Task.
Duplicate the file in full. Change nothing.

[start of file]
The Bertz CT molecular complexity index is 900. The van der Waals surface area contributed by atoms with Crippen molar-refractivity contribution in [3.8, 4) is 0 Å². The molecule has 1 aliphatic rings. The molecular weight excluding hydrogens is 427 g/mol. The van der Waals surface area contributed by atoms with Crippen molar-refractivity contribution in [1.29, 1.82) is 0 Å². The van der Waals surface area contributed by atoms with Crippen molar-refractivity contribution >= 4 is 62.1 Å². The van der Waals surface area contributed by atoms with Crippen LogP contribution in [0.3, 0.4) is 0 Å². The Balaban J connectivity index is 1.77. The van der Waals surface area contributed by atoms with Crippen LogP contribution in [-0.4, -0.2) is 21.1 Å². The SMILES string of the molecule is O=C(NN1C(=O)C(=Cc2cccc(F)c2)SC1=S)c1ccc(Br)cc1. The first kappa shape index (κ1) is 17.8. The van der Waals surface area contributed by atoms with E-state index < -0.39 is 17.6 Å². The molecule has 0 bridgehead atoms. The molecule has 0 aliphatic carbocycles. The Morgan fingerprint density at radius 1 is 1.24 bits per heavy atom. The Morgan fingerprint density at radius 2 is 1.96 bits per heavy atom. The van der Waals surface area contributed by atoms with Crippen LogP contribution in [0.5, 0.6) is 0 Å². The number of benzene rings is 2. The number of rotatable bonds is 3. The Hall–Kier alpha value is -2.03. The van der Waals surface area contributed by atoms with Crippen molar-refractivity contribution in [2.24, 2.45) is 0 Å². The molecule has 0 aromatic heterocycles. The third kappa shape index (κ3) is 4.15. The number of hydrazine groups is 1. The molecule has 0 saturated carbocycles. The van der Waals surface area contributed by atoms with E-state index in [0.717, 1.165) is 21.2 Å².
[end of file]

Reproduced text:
The Bertz CT molecular complexity index is 900. The van der Waals surface area contributed by atoms with Crippen molar-refractivity contribution in [3.8, 4) is 0 Å². The molecule has 1 aliphatic rings. The molecular weight excluding hydrogens is 427 g/mol. The van der Waals surface area contributed by atoms with Crippen molar-refractivity contribution in [1.29, 1.82) is 0 Å². The van der Waals surface area contributed by atoms with Crippen molar-refractivity contribution >= 4 is 62.1 Å². The van der Waals surface area contributed by atoms with Crippen LogP contribution in [0.3, 0.4) is 0 Å². The Balaban J connectivity index is 1.77. The van der Waals surface area contributed by atoms with Crippen LogP contribution in [-0.4, -0.2) is 21.1 Å². The SMILES string of the molecule is O=C(NN1C(=O)C(=Cc2cccc(F)c2)SC1=S)c1ccc(Br)cc1. The first kappa shape index (κ1) is 17.8. The van der Waals surface area contributed by atoms with E-state index < -0.39 is 17.6 Å². The molecule has 0 bridgehead atoms. The molecule has 0 aliphatic carbocycles. The Morgan fingerprint density at radius 1 is 1.24 bits per heavy atom. The Morgan fingerprint density at radius 2 is 1.96 bits per heavy atom. The van der Waals surface area contributed by atoms with Crippen LogP contribution in [0.5, 0.6) is 0 Å². The number of benzene rings is 2. The number of rotatable bonds is 3. The Hall–Kier alpha value is -2.03. The van der Waals surface area contributed by atoms with Crippen molar-refractivity contribution in [2.24, 2.45) is 0 Å². The molecule has 0 aromatic heterocycles. The third kappa shape index (κ3) is 4.15. The number of hydrazine groups is 1. The molecule has 0 saturated carbocycles. The van der Waals surface area contributed by atoms with E-state index in [0.717, 1.165) is 21.2 Å².